Aerospace Medicine Technical Reports
FAA Office of Aerospace Medicine
Civil Aerospace Medical Institute
Report No: DOT/FAA/AM-18/02
Title and Subtitle: Assessing Trends in Cannabinoid Concentrations Found in Specimens from Aviation Fatalities between 2007 and 2016
Report Date: May 2018
Authors: Norris A, Cliburn K, Kemp P, Skaggs V
Abstract: Marijuana continues to be the most commonly abused drug in the United States and is known to cause decrements in psychomotor performance. Delta-9-tetrahydrocannabinol (THC), the major psychoactive component of the cannabis plant and its major metabolite, 11-nor-9-carboxy-delta-9-tetrahydrocannabinol (THCCOOH) are routinely tested for in fatal aviation accident investigations by the forensic toxicology laboratory at the Civil Aerospace Medical Institute (CAMI).
This study was initiated to examine the blood cannabinoid concentrations of THC and THCCOOH detected in victims of aviation accidents from 2007-2016 and follows a similar report from CAMI that covered the previous 10-year period (1997-2006) in which it was noted that these cannabinoids were increasing in concentration. There were 2,909 cases received by the Forensic Sciences Section at CAMI during the current study period, 99 of which (3.4%) were positive for THC or THCCOOH in at least one specimen-type (fluid or tissue).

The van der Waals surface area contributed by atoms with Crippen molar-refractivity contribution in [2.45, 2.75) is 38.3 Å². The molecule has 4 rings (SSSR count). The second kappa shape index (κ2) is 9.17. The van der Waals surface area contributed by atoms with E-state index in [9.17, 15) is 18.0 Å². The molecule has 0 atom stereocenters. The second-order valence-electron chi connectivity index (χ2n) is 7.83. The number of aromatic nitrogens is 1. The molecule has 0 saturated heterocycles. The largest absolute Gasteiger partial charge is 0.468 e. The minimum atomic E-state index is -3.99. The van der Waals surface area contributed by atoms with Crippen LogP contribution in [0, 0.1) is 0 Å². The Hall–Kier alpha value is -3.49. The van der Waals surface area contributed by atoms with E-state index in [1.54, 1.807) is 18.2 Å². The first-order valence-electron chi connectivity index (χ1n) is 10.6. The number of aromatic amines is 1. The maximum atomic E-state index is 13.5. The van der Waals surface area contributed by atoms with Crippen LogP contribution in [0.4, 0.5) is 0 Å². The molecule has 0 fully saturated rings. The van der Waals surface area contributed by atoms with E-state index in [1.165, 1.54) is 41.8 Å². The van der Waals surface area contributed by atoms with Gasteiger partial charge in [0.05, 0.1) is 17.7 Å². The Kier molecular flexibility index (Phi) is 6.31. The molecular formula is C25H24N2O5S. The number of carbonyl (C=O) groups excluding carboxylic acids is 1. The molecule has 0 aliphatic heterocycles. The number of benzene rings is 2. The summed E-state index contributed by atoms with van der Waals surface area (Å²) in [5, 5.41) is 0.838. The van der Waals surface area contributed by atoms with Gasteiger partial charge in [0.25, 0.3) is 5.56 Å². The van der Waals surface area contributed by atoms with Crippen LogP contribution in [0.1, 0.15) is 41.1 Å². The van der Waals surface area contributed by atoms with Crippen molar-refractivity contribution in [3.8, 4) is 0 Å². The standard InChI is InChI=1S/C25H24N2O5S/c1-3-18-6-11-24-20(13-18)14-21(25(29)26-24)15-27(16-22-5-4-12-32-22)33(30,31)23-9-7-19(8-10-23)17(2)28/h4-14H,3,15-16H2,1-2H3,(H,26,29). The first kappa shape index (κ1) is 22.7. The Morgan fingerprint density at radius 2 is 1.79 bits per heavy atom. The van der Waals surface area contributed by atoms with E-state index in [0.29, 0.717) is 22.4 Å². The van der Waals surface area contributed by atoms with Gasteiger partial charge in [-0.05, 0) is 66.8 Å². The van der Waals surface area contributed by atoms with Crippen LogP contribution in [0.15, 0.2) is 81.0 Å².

When compared with the previous 10-year study, 2007-2016 showed a 433% and 23.5% increase in overall median blood concentration of THC and THCCOOH, respectively. However, over the 10-year period of the current study, the blood concentrations reflected a downward trend. The mean and median THC/THCCOOH concentration ratio was 0.62 (± 0.53) and 0.45, respectively, with some individuals having ratios > 1.0. The THC/THCCOOH ratios trended upward over the 10-year study period. Fifty-five cannabinoid-positive, medically certificated pilots and 1,918 controls were examined for any relationship between the presence of the cannabinoids and other variables of interest. This examination indicated that cannabinoid-positive pilots tended to be younger in age and were likely to have another impairing drug in their body at the time of the aviation accident.
This study contributes much needed data to scant research on postmortem cannabinoid concentrations and will assist with the interpretation of cannabinoid positive cases.
Key Words: Forensic Science, Toxicology, Marijuana, Pilot Fatalities, Civil Aviation, Accident Investigation
No. of Pages: 19